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Hell’s Kitchen will get 258 affordable apartments across two buildings

The two buildings will be co-developed in partnership with nonprofit organizations

Rendering: Courtesy of CetraRuddy

The city’s Department of Housing Preservation and Development (HPD) has selected developers to help bring more than 250 affordable apartments to Hell’s Kitchen. HPD announced that Hudson Companies and Douglaston Development will partner with Housing Works and the Actors Fund, respectively, to construct two separate buildings on city-owned lots on Ninth and Tenth avenues.

The sites have been earmarked for affordable housing projects since the rezoning of the West Side Rail Yards—what we now know as Hudson Yards—went into effect a decade ago. Last spring, the city finally issued RFPs for the two sites, which together allow for more than 40,000 square feet of development.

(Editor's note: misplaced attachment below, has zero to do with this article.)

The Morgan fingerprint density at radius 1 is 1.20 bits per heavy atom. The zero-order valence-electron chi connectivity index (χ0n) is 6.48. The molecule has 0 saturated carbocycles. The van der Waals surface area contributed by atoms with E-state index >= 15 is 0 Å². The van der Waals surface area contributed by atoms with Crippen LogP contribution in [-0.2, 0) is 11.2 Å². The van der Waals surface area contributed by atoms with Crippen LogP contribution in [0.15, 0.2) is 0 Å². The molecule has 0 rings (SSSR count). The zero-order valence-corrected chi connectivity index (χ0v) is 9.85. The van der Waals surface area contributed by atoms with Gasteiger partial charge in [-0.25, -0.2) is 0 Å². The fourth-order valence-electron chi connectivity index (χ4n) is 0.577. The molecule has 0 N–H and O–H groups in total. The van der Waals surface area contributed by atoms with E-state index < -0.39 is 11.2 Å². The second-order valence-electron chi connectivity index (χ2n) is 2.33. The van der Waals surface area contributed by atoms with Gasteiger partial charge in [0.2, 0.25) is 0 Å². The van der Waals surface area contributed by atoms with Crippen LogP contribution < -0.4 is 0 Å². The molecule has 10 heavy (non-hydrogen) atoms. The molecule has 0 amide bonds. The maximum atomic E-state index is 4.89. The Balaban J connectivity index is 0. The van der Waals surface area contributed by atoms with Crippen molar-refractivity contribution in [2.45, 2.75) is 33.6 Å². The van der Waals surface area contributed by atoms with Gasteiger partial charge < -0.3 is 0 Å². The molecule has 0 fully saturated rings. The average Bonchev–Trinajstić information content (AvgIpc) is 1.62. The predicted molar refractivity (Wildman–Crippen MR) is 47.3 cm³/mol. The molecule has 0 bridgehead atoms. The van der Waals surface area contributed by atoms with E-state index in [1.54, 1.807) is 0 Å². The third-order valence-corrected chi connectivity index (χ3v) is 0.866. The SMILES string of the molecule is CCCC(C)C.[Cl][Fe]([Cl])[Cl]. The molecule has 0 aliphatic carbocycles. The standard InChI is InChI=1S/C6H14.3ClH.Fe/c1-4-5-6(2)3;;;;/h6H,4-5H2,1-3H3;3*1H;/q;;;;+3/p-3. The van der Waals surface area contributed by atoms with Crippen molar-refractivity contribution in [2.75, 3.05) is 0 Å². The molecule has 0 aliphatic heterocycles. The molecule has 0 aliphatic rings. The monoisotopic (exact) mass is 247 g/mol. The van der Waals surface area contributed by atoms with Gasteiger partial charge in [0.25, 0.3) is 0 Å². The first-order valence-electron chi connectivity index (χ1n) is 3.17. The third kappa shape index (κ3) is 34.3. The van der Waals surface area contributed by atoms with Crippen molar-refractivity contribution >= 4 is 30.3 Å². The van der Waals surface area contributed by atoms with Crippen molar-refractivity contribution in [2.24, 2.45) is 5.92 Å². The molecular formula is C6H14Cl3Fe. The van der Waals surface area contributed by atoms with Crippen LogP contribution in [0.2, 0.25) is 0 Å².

Each site will be designed and developed by a different team: Hudson and Housing Works have tapped CetraRuddy to design a building at 806 Ninth Avenue, which is currently leased to New York City Transit. That agency will maintain an office in the building once it’s constructed; it’ll also have ground-floor retail (including a Housing Works thrift store) and 100 apartments. These units will be a mix of affordable and supportive housing, with some set aside for homeless New Yorkers.

At 705 Tenth Avenue, Douglaston Development and the Actors Fund will partner on a building designed by S9 Architecture. In addition to 160 apartments earmarked for very low- and low-income New Yorkers, the building will be home to a new community center operated by Spaceworks, as well as a new open space.

“These 100% affordable housing developments in Hell’s Kitchen are a long time in the making, and we need them now more than ever,” City Council speaker Corey Johnson said in a statement. “These two projects will create desperately needed affordable housing for a wide range of residents, from very low income to moderate income households. Given the severe homelessness and affordability crises we face as a City, these two projects are all the more essential.”